Hi everyone, Recently, while researching the morphology of machimosaurid crocodile teeth, I bumped into the below specimen, identified as Machimosaurus hugii (presumably based on its size). And although I can't confirm the specific name, I'm confident the referral to Machimosaurus is correct. When taking a closer look at the tooth's striations, however, I noticed not all of them actually run the whole apicobasal length of the tooth as I expected. And although some striations have undoubtedly been terminated and/or interrupted by wear, I was more genetically wondering if striations not running the full apicobasal length of the tooth is a know characteristic of crocodile teeth. For I'm only familiar with teeth that are either entirely smooth, or that have fine striations on one or both sides of the tooth, where only those striations that run into one of the tooth's carinae may be truncated before reaching the full apicobasal length of the tooth. That having been said, though, I can imagine crocodilian dental ornamentation being more varied, with different patterns of organisation in their striations, as Madzia (2016, A reappraisal of Polyptychodon (Plesiosauria) from the Cretaceous of England), in an annotation with his figure 8 illustrating pliosaurid tooth crown morphologies following Tarlo (1960) (reproduced below), observes that the teeth with the most striae, previously referred to Simolestes nowackianus, are now considered Machimosaurus nowackianus. And with the great variation of expression in striations on pliosaurian teeth, I don't think it would be such a leap to assume the same for this species of teleosaur... So, my question is: are striations on crocodilian teeth as variable as they are amongst pliosaurs? Can individual striae end prior to stretching the full apicobasal length of the tooth, and, if so, in which clades or under what conditions? Do crocodilian teeth exhibit patterns of striations of interchanging lengths (e.g., short-long-short)? Thanks for your help!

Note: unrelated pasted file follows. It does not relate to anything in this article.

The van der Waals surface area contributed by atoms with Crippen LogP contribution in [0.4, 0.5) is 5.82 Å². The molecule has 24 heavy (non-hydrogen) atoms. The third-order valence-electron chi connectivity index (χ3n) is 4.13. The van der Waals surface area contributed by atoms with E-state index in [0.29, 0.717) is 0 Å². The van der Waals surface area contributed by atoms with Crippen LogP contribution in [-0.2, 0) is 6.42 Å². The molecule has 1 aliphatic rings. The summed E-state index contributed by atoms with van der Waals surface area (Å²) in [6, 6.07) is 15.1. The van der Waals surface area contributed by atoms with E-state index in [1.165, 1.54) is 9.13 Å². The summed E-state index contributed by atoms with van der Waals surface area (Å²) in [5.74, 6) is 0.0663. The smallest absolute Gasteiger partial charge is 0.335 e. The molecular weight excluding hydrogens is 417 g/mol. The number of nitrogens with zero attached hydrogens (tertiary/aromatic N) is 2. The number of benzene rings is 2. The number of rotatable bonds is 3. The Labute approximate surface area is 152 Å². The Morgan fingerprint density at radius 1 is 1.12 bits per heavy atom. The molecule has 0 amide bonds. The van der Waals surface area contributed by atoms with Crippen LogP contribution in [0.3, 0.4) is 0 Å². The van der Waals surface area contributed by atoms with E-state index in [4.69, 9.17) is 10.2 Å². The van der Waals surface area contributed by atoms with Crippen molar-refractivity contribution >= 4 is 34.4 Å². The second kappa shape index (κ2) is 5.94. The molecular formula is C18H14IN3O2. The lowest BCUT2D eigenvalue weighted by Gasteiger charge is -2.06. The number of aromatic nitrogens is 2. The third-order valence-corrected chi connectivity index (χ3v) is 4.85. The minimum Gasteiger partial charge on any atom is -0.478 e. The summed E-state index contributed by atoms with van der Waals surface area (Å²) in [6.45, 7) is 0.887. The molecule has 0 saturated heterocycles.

8. Hello together, I am tidying up a bit and came across this piece between the flower pots on my windowsill. I can not remember buying it, and I can not remember finding it. As I do not often find vertebrate fossils (as this appears to me to be) I would remember finding it. So maybe it was a bonus add on to something I bought, or my fiancé found it without being impressed much, in which case it would be from the coast of Normandy or Bretagne. Could also have been from a box of Chilean whale vertebrae, I also found a penguin humerus among those. My first guess is some kind of fish maxilla, any ideas? Scale is metric. Thanks, J